Acoustic Recordings Review: Jack White’s new album called ‘genreless’ by critics

Acoustic Recordings Review: Jack White’s new album called ‘genreless’ by critics

So Jack White just released what is technically his first solo compilation album called Acoustic Recordings 1998-2016. Obviously, the record is made up of acoustic interpretations of some of his works with the White Stripes and solo efforts and, so far, reviews have been unforgiving.

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Unforgivingly good, actually.

“Blessed with a sweet melodic touch, he turns his hand to everything from children’s songs (We’re Going to Be Friends) to powerpop (recorded differently, You’ve Got Her in Your Pocket could have graced a Big Star album),” shared Alexis Petridis of the Guardian. “Even in their stripped-down state, you can somehow sense the painstaking labor that went into them. It is the sound of admittedly classy workmanship, from someone who used to make everything he did sound effortless.”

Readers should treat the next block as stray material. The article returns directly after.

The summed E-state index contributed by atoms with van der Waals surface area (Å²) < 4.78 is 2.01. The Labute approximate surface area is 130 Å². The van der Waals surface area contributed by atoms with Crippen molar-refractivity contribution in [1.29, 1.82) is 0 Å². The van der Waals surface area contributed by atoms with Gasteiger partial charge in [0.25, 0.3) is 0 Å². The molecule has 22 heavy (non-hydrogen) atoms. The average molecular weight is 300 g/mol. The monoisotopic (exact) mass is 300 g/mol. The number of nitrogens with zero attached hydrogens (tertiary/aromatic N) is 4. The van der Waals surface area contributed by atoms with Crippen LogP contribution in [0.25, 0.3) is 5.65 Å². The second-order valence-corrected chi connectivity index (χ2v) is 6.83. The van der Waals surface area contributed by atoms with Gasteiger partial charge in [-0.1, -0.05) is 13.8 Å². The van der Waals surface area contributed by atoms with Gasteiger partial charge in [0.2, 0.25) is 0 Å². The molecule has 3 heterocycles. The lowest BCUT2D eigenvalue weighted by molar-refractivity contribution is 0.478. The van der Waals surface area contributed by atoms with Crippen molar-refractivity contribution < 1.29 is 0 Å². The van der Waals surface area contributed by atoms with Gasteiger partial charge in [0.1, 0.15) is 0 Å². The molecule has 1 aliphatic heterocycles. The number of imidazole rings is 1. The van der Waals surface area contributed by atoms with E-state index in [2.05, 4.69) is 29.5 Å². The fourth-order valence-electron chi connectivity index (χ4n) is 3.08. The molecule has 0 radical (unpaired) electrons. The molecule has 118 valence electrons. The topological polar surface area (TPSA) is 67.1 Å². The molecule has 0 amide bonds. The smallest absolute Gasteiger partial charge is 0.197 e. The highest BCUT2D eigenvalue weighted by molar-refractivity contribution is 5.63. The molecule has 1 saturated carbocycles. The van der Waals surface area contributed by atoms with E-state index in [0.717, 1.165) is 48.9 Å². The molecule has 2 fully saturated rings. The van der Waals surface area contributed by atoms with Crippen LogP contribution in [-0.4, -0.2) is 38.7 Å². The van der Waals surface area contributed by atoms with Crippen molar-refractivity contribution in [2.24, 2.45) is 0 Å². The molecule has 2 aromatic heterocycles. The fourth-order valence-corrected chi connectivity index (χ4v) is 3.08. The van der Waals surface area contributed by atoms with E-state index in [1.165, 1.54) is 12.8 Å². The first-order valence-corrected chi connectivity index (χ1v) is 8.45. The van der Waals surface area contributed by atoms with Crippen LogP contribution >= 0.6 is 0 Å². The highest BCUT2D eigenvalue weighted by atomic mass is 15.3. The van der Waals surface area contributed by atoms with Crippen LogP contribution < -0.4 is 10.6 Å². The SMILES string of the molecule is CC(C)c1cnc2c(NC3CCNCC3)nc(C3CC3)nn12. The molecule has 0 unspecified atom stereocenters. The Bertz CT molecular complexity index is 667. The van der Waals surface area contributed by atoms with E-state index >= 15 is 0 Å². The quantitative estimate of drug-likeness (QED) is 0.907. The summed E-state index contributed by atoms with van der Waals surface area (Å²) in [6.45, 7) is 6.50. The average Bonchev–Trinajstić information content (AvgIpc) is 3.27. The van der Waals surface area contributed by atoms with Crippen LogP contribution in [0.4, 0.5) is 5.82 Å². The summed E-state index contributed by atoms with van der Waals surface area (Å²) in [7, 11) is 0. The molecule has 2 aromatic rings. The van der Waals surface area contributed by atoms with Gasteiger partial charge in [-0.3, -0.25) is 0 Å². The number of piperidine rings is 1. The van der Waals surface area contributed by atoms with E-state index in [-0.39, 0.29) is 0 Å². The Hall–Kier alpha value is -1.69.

And effortless may be one of the best words to describe Acoustic Recordings, which takes listeners through a musical tour, touching genres like blues, rock and even gospel. With 26 songs (and an unreleased White Stripes song, to boot), fans are given an auditory experience like no other, transcending genres, but still in its rawest and purest form.

‘Acoustic Recordings’ is a genreless foot stomper according to Rolling Stone

“The 26 songs on this collection celebrate a moment before music was claimed by genre, when sounds were still taking shape and rules had yet to be written,” claimed Joe Levy of Rolling Stone. “White’s definition of acoustic includes pedal steel and pretty much everything except punk guitar. You may miss the electric buzz blowing the melancholy away, but this foot stomping music does the job.”

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Make sure to sample City Lights as a preview of the album. As the White Stripes lone unreleased track in the album, the song pretty much demonstrates the sound (and experience) of the whole album.

But, don’t let us be the judge of that. Clear all expectations, and listen to Acoustic Recordings, for yourself.

Photo Courtesy: freschwill/ Flickr